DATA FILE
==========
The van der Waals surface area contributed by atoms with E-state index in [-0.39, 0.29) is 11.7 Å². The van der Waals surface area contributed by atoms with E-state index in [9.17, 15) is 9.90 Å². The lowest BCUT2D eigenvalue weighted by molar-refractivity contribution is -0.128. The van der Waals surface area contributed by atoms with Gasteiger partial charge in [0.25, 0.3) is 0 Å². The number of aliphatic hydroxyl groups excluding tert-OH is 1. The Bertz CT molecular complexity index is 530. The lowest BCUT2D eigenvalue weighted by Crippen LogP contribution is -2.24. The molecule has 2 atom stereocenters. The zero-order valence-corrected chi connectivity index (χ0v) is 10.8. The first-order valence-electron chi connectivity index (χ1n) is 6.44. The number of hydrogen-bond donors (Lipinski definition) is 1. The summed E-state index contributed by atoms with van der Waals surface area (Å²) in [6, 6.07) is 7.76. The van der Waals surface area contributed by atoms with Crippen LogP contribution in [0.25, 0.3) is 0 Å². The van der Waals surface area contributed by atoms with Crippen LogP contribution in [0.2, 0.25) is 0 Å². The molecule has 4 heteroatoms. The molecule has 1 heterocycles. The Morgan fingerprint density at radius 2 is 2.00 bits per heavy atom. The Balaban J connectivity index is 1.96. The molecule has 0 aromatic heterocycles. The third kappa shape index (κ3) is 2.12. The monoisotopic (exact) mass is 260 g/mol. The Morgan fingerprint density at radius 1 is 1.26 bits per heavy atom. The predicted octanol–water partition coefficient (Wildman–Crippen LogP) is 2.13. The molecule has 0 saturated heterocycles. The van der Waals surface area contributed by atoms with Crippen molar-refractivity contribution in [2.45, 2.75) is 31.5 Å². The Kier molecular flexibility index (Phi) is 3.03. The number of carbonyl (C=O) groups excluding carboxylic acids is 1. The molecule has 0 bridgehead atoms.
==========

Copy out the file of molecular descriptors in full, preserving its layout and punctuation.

The van der Waals surface area contributed by atoms with E-state index in [-0.39, 0.29) is 11.7 Å². The van der Waals surface area contributed by atoms with E-state index in [9.17, 15) is 9.90 Å². The lowest BCUT2D eigenvalue weighted by molar-refractivity contribution is -0.128. The van der Waals surface area contributed by atoms with Gasteiger partial charge in [0.25, 0.3) is 0 Å². The number of aliphatic hydroxyl groups excluding tert-OH is 1. The Bertz CT molecular complexity index is 530. The lowest BCUT2D eigenvalue weighted by Crippen LogP contribution is -2.24. The molecule has 2 atom stereocenters. The zero-order valence-corrected chi connectivity index (χ0v) is 10.8. The first-order valence-electron chi connectivity index (χ1n) is 6.44. The number of hydrogen-bond donors (Lipinski definition) is 1. The summed E-state index contributed by atoms with van der Waals surface area (Å²) in [6, 6.07) is 7.76. The van der Waals surface area contributed by atoms with Crippen LogP contribution in [0.25, 0.3) is 0 Å². The van der Waals surface area contributed by atoms with Crippen LogP contribution in [0.2, 0.25) is 0 Å². The molecule has 4 heteroatoms. The molecule has 1 heterocycles. The Morgan fingerprint density at radius 2 is 2.00 bits per heavy atom. The Balaban J connectivity index is 1.96. The molecule has 0 aromatic heterocycles. The third kappa shape index (κ3) is 2.12. The monoisotopic (exact) mass is 260 g/mol. The Morgan fingerprint density at radius 1 is 1.26 bits per heavy atom. The predicted octanol–water partition coefficient (Wildman–Crippen LogP) is 2.13. The molecule has 0 saturated heterocycles. The van der Waals surface area contributed by atoms with Crippen molar-refractivity contribution in [2.45, 2.75) is 31.5 Å². The Kier molecular flexibility index (Phi) is 3.03. The number of carbonyl (C=O) groups excluding carboxylic acids is 1. The molecule has 0 bridgehead atoms.